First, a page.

HAYES:  Right.  This is the part that is just a very gangster.  Now, when you try to understand what El Chapo was doing in Mexico and why he acted the way he did, the shorts -- the short version of the store was he was above the system anyway.  So even when he was put in jail, he knew they`re going to help him escape.  It didn`t work so well in the United States and our system is still I think something to be proud of compared to a lot of places.

But Paul Manafort was acting that way either because he`s so accustomed that he can`t wrap his head around the idea that anything might ever catch up with him or as Kevin Downing, his lawyer, said when walking out of the courtroom tonight, they didn`t talk about their victory.  A lot of lawyers would say look at how well we did it we did in there.

HAYES:  We did it.  We convinced the judge.

MELBER:  They didn`t make a preview argument to the next thing they have to do.  His learn is supposed to represent him next week where he could get 10 years.  They said something for an audience of one in the White House, they said no collusion.

HAYES:  That was the one statement from Kevin Downing, his lawyer.

MELBER:  It was brief.

HAYES:  Comes out and says -- comes out having gotten a downward departure of 15 years below the max the guy was facing doesn`t talk about any of that, doesn`t thank the judge.  Here`s a look.  Here`s Kevin Downing.


KEVIN DOWNING, LAWYER OF PAUL MANAFORT:  Manafort finally got to speak for himself and made clear he accepts responsibility for his conduct and I think most importantly what you saw today is the same thing that we had said from day one.  There`s absolutely no evidence that Paul Manafort was involved any collusion with any government official from Russia.


HAYES:  Government official.  Konstantin Kilimnik who he get the polling data to may not be a government official but their suspicion that he`s connected to intelligence.

MELBER:  Well, I want to --

HAYES:  That is -- I mean, that is such a remarkable thing for him to come out I think to come out and say.

MELBER:  I think you put your finger on the parsing.  I don`t want to make light of this, but the best collusion isn`t done with current formal government officials. 

HAYES:  Of course.  Of couese.

MELBER:  That`s number one.  Number two, his words Mr. Downing there said most important.  Most important was not citing a judge who just gave you a sweetheart deal or saying this proves that that was overdone, or even --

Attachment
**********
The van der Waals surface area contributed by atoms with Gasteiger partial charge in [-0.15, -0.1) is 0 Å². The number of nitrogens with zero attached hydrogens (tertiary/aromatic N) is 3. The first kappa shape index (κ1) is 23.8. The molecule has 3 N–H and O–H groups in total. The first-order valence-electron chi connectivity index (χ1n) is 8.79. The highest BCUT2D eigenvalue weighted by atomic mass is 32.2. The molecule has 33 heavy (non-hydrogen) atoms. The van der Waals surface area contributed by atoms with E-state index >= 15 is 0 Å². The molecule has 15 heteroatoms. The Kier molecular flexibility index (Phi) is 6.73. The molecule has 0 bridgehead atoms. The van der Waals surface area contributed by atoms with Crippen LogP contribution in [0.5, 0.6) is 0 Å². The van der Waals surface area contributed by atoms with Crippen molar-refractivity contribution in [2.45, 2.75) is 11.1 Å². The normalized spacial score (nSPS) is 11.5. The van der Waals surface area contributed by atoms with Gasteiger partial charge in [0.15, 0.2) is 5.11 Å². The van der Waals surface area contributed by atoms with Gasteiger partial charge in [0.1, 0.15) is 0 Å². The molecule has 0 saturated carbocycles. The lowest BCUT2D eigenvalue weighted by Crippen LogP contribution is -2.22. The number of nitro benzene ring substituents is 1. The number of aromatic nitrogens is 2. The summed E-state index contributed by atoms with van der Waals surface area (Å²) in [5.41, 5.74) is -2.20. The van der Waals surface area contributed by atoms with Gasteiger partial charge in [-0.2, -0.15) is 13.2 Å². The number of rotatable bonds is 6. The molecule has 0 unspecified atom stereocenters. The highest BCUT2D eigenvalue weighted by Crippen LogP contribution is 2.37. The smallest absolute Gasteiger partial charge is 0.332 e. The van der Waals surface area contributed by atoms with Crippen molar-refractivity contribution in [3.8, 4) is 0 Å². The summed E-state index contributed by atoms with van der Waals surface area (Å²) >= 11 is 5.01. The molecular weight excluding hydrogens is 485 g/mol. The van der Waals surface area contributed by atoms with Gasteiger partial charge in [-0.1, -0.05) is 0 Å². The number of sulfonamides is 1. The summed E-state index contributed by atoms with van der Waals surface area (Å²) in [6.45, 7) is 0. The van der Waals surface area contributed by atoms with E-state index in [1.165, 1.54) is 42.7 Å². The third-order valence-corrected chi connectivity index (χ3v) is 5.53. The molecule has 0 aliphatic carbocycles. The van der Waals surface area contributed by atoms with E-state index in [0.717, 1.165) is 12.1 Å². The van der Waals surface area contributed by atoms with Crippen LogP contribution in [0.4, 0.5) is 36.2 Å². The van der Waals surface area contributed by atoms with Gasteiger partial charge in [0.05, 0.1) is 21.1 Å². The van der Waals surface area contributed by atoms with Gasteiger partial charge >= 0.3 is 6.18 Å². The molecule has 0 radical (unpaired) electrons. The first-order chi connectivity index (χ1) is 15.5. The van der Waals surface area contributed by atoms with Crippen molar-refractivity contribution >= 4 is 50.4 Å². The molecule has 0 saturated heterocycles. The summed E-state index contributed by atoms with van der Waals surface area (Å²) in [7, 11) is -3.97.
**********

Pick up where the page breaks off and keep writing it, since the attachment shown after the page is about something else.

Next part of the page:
HAYES:  Right.

MELBER:  The most important thing is something that he wasn`t --

HAYES:  The most important to a person who we all know was watching.

MELBER:  Exactly.  And let`s not forget.  Bob Mueller is so by-the-book that when he did broaden out to potentially beyond the core of what might have been the collusion charges, he went back to DOJ and asked for that authorization saying I found these felonies.  I want to make sure we`re good, I mean pursuing them regarding Mr. Manafort.  And DOJ under a Trump appointee Roger Rosenstein said yes, proceed.  We have only a redacted version of that.

But again, legally what Mr. Downing is doing which he knows because he`s an able lawyer, has no significance.  He`s making arguments that are extra- legal, out of the courtroom presumably for the president.

HAYES:  And we should note that the Mueller`s prosecutors already said in open court, right, in hearings we have that this sort of meeting with Kilimnik goes to the core of their inquiry.  And also that they thought that one of the reasons Manafort was lying to them was because he was trying to get a pardon.

MELBER:  Right.  They think that was at issue.  You also have these reports about pardon discussions in New York which I know you`re covering and are interesting as well.  So all of this raises to the question of what are you hiding?  Why does Paul Manafort have to go to these great lengths when he could have gotten a sweetheart deal?  Why are you still having Bill Barr talk about well, the rules that require this to be private?